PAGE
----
Band said she is concerned about charters not having access to programs like the Delaware Autism Program (DAP) or programs for hearing-impaired students. Josette Threats asked if there is a place where a parent can go to do a survey. She said she has never seen any type of survey. Mieczkowski said currently it’s a pencil and paper survey but they are looking at different methods. Eastburn asked if it could be done at the annual IEP meeting? Liz Toney with the Delaware PTA was at a meeting with the DOE and said this is in the beginning stages and an online survey has been discussed. She said the data she has seen indicates it shows parents are too happy with the IEP process.
Denn is asking if “technical assistance” needs to be clarified for actual technical issues or everything that has been discussed. Band said the training should be required, and not voluntary. She said they need to be using the technical assistance provided by the state. Mieczkowski said the training they give them is not only based on regulatory requirements but social skills training, parental safeguards, positive behavioral supports and other areas. She said based on some data, some of the charters are required to attend these trainings. Toney asked what representative from the charters attends the meeting. Mieczkowski (I’m going to refer to her as Mitch from here on out cause, God bless her, I can’t keep typing her last name) said it depends on the type of training. She also said there is a problem with the charter schools in regards to their “n” size which can impact when they are flagged.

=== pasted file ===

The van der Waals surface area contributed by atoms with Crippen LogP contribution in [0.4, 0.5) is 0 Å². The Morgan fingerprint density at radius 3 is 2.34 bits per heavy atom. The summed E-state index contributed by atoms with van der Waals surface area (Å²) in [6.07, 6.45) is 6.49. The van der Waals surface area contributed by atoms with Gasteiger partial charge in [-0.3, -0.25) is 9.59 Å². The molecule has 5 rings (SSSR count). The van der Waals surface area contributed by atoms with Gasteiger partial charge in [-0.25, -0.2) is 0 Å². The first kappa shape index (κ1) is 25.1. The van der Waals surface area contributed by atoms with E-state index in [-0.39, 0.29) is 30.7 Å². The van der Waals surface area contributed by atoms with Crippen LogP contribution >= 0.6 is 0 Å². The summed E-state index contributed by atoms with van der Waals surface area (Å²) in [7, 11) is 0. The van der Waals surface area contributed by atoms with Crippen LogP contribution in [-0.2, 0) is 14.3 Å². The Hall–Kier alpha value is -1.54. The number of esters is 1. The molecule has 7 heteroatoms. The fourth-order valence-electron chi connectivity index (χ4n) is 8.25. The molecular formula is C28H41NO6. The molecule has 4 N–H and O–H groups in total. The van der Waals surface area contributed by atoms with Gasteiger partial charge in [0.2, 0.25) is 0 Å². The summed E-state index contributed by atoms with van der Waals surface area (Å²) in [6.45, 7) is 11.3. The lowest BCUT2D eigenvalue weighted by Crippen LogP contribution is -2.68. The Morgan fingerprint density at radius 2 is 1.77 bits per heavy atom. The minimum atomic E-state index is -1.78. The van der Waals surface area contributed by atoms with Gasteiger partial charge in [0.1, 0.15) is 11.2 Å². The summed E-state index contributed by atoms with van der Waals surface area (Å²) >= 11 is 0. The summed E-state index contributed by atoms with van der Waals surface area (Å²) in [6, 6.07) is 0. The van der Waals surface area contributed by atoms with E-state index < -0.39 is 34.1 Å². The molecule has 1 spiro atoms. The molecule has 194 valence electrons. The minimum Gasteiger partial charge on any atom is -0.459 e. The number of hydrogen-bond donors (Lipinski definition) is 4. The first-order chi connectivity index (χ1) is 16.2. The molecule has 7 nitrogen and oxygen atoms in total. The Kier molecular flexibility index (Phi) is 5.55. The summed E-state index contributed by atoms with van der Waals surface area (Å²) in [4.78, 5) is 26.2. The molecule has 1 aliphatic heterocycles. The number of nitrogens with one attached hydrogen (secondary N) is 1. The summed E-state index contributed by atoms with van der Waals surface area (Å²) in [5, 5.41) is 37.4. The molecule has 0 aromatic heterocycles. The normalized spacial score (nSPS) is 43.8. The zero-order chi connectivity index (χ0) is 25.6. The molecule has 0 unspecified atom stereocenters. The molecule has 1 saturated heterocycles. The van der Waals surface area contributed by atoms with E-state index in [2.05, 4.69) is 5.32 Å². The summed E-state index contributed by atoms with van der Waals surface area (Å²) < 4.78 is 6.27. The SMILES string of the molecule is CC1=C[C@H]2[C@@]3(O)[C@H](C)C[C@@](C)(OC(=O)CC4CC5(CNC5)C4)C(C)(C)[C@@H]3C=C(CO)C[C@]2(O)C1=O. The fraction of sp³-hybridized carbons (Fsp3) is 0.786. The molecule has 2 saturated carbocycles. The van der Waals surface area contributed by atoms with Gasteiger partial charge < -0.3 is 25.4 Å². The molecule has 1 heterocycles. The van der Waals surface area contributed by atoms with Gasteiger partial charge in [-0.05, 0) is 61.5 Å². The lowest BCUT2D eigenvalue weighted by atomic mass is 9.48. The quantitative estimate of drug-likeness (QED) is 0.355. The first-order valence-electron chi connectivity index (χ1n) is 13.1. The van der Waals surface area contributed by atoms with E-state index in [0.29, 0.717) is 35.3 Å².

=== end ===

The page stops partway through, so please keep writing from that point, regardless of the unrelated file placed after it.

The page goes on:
Eastburn is talking about charter schools not always reporting issues of suspensions. She and Mitch are going back and forth about who the DOE, schools and parents answer to. Denn advised most parents aren’t very knowledgeable about these types of matters. Denn said there is an advantage to this for parents, not in terms of statistics, but in schools knowing they need to be more aware of parent issues with schools. He brought up random bullying audits he has been involved with. He brought up a parent comment from the last meeting with charter school issues. Mike Hoffman, special education teacher, asked who would handle this? Denn advised the schools would not be a fair and biased party to do this. Doolittle said there needs to be more auditing and the state doesn’t have good data. He is aware there is a cost for this but it is worth looking at. Mitch indicated they do get data from PIC, DAP, GACEC and other sources to help improve the system. She said they need all data, including Diane Eastburn data. Tracy Bombarra asked about provider data. She asked that they be randomly surveyed as well to which Mitch said sure. Manges said there was a time where DOE would go to districts and do a comprehensive review at different schools within the district and would send out teams over a day or two to do this. She asked if the DOE has expanded to allow for the growth of all these charters. Mitch indicated it has not.